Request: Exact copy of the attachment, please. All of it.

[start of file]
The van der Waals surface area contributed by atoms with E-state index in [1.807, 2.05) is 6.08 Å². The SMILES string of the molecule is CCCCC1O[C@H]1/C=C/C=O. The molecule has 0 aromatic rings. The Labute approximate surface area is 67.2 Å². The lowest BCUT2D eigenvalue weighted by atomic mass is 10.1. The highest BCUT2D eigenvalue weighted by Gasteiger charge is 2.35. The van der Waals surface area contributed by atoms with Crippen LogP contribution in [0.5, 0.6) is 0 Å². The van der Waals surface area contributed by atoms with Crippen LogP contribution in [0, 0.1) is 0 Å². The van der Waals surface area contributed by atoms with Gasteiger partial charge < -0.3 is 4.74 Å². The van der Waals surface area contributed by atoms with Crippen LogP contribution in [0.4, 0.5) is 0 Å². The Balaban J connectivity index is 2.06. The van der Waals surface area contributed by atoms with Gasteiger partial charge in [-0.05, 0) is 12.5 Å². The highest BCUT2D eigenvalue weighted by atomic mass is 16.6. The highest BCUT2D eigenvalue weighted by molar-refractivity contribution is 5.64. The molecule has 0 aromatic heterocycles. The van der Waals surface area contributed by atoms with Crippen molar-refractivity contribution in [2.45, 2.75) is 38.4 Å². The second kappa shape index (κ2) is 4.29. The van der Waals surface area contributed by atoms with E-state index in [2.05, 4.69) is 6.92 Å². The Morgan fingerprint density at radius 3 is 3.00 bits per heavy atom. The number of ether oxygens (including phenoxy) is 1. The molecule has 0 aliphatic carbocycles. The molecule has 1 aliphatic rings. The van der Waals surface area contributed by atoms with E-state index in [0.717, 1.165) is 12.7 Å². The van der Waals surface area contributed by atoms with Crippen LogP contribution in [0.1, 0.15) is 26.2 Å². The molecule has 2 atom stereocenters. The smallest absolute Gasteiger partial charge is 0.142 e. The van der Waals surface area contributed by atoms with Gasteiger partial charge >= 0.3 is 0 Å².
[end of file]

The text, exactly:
The van der Waals surface area contributed by atoms with E-state index in [1.807, 2.05) is 6.08 Å². The SMILES string of the molecule is CCCCC1O[C@H]1/C=C/C=O. The molecule has 0 aromatic rings. The Labute approximate surface area is 67.2 Å². The lowest BCUT2D eigenvalue weighted by atomic mass is 10.1. The highest BCUT2D eigenvalue weighted by Gasteiger charge is 2.35. The van der Waals surface area contributed by atoms with Crippen LogP contribution in [0.5, 0.6) is 0 Å². The van der Waals surface area contributed by atoms with Crippen LogP contribution in [0, 0.1) is 0 Å². The van der Waals surface area contributed by atoms with Gasteiger partial charge < -0.3 is 4.74 Å². The van der Waals surface area contributed by atoms with Crippen LogP contribution in [0.4, 0.5) is 0 Å². The Balaban J connectivity index is 2.06. The van der Waals surface area contributed by atoms with Gasteiger partial charge in [-0.05, 0) is 12.5 Å². The highest BCUT2D eigenvalue weighted by atomic mass is 16.6. The highest BCUT2D eigenvalue weighted by molar-refractivity contribution is 5.64. The molecule has 0 aromatic heterocycles. The van der Waals surface area contributed by atoms with Crippen molar-refractivity contribution in [2.45, 2.75) is 38.4 Å². The second kappa shape index (κ2) is 4.29. The van der Waals surface area contributed by atoms with E-state index in [2.05, 4.69) is 6.92 Å². The Morgan fingerprint density at radius 3 is 3.00 bits per heavy atom. The number of ether oxygens (including phenoxy) is 1. The molecule has 0 aliphatic carbocycles. The molecule has 1 aliphatic rings. The van der Waals surface area contributed by atoms with E-state index in [0.717, 1.165) is 12.7 Å². The van der Waals surface area contributed by atoms with Crippen LogP contribution in [0.1, 0.15) is 26.2 Å². The molecule has 2 atom stereocenters. The smallest absolute Gasteiger partial charge is 0.142 e. The van der Waals surface area contributed by atoms with Gasteiger partial charge >= 0.3 is 0 Å².